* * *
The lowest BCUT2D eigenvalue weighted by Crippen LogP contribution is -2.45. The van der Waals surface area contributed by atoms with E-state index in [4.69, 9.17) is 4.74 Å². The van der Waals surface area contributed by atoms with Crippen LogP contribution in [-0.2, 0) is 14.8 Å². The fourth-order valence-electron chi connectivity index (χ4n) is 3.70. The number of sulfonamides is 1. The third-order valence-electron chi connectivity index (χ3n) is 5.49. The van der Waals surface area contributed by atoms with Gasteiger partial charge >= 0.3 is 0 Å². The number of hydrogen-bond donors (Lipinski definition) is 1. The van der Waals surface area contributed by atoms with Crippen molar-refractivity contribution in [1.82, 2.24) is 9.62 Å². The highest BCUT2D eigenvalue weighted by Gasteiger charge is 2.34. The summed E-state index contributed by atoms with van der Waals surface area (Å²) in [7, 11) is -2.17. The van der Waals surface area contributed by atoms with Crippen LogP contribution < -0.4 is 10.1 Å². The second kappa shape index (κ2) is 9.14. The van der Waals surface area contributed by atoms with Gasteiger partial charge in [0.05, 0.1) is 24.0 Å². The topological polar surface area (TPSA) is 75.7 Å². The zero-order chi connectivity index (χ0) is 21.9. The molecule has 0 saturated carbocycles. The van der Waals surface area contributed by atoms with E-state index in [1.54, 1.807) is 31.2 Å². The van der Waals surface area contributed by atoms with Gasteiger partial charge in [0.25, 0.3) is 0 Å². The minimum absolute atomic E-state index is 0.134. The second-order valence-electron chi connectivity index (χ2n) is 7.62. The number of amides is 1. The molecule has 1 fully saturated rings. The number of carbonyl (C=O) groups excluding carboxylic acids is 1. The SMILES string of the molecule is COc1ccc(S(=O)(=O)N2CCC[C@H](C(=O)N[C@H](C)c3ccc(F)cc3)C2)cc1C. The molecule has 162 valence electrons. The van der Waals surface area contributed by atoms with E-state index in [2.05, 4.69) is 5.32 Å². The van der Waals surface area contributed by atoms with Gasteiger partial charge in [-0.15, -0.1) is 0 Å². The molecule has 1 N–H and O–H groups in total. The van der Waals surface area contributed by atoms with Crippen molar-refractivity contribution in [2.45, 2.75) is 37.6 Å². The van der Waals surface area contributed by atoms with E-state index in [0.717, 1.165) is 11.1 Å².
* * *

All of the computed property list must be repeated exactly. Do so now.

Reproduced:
The lowest BCUT2D eigenvalue weighted by Crippen LogP contribution is -2.45. The van der Waals surface area contributed by atoms with E-state index in [4.69, 9.17) is 4.74 Å². The van der Waals surface area contributed by atoms with Crippen LogP contribution in [-0.2, 0) is 14.8 Å². The fourth-order valence-electron chi connectivity index (χ4n) is 3.70. The number of sulfonamides is 1. The third-order valence-electron chi connectivity index (χ3n) is 5.49. The van der Waals surface area contributed by atoms with Gasteiger partial charge >= 0.3 is 0 Å². The number of hydrogen-bond donors (Lipinski definition) is 1. The van der Waals surface area contributed by atoms with Crippen molar-refractivity contribution in [1.82, 2.24) is 9.62 Å². The highest BCUT2D eigenvalue weighted by Gasteiger charge is 2.34. The summed E-state index contributed by atoms with van der Waals surface area (Å²) in [7, 11) is -2.17. The van der Waals surface area contributed by atoms with Crippen LogP contribution < -0.4 is 10.1 Å². The second kappa shape index (κ2) is 9.14. The van der Waals surface area contributed by atoms with Gasteiger partial charge in [0.05, 0.1) is 24.0 Å². The topological polar surface area (TPSA) is 75.7 Å². The zero-order chi connectivity index (χ0) is 21.9. The molecule has 0 saturated carbocycles. The van der Waals surface area contributed by atoms with E-state index in [1.54, 1.807) is 31.2 Å². The van der Waals surface area contributed by atoms with Gasteiger partial charge in [0.25, 0.3) is 0 Å². The minimum absolute atomic E-state index is 0.134. The second-order valence-electron chi connectivity index (χ2n) is 7.62. The number of amides is 1. The molecule has 1 fully saturated rings. The number of carbonyl (C=O) groups excluding carboxylic acids is 1. The SMILES string of the molecule is COc1ccc(S(=O)(=O)N2CCC[C@H](C(=O)N[C@H](C)c3ccc(F)cc3)C2)cc1C. The molecule has 162 valence electrons. The van der Waals surface area contributed by atoms with E-state index in [2.05, 4.69) is 5.32 Å². The van der Waals surface area contributed by atoms with Gasteiger partial charge in [-0.15, -0.1) is 0 Å². The molecule has 1 N–H and O–H groups in total. The van der Waals surface area contributed by atoms with Crippen molar-refractivity contribution in [2.45, 2.75) is 37.6 Å². The van der Waals surface area contributed by atoms with E-state index in [0.717, 1.165) is 11.1 Å².